By Robert Landauer – editorial columnist for The Oregonian, April 16, 2000. Not available elsewhere online.
We have systems that strive to feed the hard to feed, clothe the hard to clothe and educate the hard to educate. We don’t have a system yet to house the hard to house.”
Andy Miller of Portland’s Bureau of Housing and Community Development goes on to say incomes that are too low and rents that are too high cause most residential instability.
Application fees, long waiting lists and security deposits are other menacing barriers. Rental applicants also can be tripped up if they have a history of leaving a dwelling in poor condition or dirty, are noisy or inconsiderate of neighbors, or are slow to pay rent.
Even skirting those stumbling blocks, Portland’s poor must still struggle to find out what shelter is available. The elderly and people with physical disabilities or mental illnesses find the task especially hard. Public and nonprofit groups work from thin, outdated lists to find special-needs housing.
And this housing must be mated with support services in order to work well for both landlords and tenants.
Enter a task force of city and county agencies and landlord and tenant groups. Their goal is to create a clearinghouse of housing and housing-support services instantly accessible to every service group via the Internet. Then, when social workers or volunteers have clients in crisis sitting in front of them, they can connect them to the right mix of shelter and services immediately, not just hand out a list of phone numbers.
A data warehouse would reduce evictions, street homelessness and the overloading of the short-term shelters, transitional housing and acute-care beds for the mentally ill, Miller predicts.
Lacking this tool, Multnomah County suffers. As support services that keep people in housing have declined here, the burden has risen on back-end services. Our failing to provide suitable housing and services for the special-needs poor has put them at greater risk of being lodged in hospitals and jails. That approach is more expensive for taxpayers than facing the issues at the front end.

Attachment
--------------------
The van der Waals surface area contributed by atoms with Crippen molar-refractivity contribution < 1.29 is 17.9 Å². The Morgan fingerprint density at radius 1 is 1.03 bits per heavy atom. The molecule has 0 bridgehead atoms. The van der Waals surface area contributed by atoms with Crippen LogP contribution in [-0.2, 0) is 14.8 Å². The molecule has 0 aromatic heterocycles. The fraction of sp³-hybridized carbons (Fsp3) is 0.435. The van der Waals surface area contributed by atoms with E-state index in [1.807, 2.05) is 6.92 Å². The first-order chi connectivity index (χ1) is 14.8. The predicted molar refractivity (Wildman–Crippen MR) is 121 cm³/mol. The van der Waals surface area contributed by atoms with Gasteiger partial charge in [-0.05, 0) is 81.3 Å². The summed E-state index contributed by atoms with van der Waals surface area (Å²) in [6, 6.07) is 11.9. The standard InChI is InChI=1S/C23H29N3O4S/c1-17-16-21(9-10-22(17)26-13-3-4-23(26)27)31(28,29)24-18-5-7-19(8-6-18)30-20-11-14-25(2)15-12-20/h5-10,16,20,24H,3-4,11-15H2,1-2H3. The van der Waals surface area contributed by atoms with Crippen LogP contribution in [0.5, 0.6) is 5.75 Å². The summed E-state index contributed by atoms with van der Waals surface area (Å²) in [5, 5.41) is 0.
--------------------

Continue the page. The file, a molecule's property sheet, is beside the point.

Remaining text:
Technology can help ease this problem only if it is part of a coordinated effort. Continuous public investment in housing and support services, such as Commissioner Erik Sten’s proposal to put a $5 million line item for affordable housing into Portland’s annual budget, is a vital component. Public and private grants are needed, too, to set up the programs. Specifically, the area’s high-tech sector will be courted to come forward with equipment, money and expertise so that every housing agency in the region can be linked.
Adding support services to the housing information is essential, Miller says. “We hear from developers of special-needs housing that they have some access to capital for bricks and mortar, but that they can’t responsibly use it without some guaranteed funding for services.” In short, development of special-needs housing trails availability of special-need services.
Those services can take many forms. One approach that excites some service providers is a tenant-assistance program similar to Employee Assistance Programs that many large employers have adopted as a productive fringe benefit. The idea is to have an independent professional who can respond early to any brewing threat to landlord/tenant relationships just as assistance programs try to do with threats to the employee/employer relationships. The key is the capacity for early intervention.
This exercise is far more complex than setting up an Internet address. Public agencies and nonprofit groups that serve the special-needs population often know little about one another or about the needs of landlords who might house their clients. Building an effective data clearinghouse not only requires bringing all the service delivery components together, but also keeping them linked.
The goal is not just to help the poor find shelter but to keep it — to stop the needless churning that leads to job loss, homelessness, mental-illness relapses, jailings . . .